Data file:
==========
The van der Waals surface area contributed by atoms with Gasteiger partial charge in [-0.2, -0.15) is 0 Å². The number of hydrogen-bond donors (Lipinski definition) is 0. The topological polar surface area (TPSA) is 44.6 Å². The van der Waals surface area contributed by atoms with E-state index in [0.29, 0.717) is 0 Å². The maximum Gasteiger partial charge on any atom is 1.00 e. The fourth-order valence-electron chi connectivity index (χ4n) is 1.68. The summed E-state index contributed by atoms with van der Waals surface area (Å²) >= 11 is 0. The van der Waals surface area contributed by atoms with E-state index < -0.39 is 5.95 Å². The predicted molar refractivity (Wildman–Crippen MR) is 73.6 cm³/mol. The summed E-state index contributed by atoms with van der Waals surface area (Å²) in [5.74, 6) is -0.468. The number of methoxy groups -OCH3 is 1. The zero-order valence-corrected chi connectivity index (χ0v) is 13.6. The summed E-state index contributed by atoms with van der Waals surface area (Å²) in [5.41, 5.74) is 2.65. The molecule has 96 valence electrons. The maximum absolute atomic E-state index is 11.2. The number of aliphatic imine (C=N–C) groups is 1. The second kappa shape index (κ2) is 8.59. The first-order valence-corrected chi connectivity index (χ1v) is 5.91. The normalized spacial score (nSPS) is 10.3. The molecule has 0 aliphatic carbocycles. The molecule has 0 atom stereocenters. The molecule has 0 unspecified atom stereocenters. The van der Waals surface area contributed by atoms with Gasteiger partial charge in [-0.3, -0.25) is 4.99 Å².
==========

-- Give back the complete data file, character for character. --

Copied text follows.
The van der Waals surface area contributed by atoms with Gasteiger partial charge in [-0.2, -0.15) is 0 Å². The number of hydrogen-bond donors (Lipinski definition) is 0. The topological polar surface area (TPSA) is 44.6 Å². The van der Waals surface area contributed by atoms with E-state index in [0.29, 0.717) is 0 Å². The maximum Gasteiger partial charge on any atom is 1.00 e. The fourth-order valence-electron chi connectivity index (χ4n) is 1.68. The summed E-state index contributed by atoms with van der Waals surface area (Å²) >= 11 is 0. The van der Waals surface area contributed by atoms with E-state index < -0.39 is 5.95 Å². The predicted molar refractivity (Wildman–Crippen MR) is 73.6 cm³/mol. The summed E-state index contributed by atoms with van der Waals surface area (Å²) in [5.74, 6) is -0.468. The number of methoxy groups -OCH3 is 1. The zero-order valence-corrected chi connectivity index (χ0v) is 13.6. The summed E-state index contributed by atoms with van der Waals surface area (Å²) in [5.41, 5.74) is 2.65. The molecule has 96 valence electrons. The maximum absolute atomic E-state index is 11.2. The number of aliphatic imine (C=N–C) groups is 1. The second kappa shape index (κ2) is 8.59. The first-order valence-corrected chi connectivity index (χ1v) is 5.91. The normalized spacial score (nSPS) is 10.3. The molecule has 0 aliphatic carbocycles. The molecule has 0 atom stereocenters. The molecule has 0 unspecified atom stereocenters. The van der Waals surface area contributed by atoms with Gasteiger partial charge in [-0.3, -0.25) is 4.99 Å².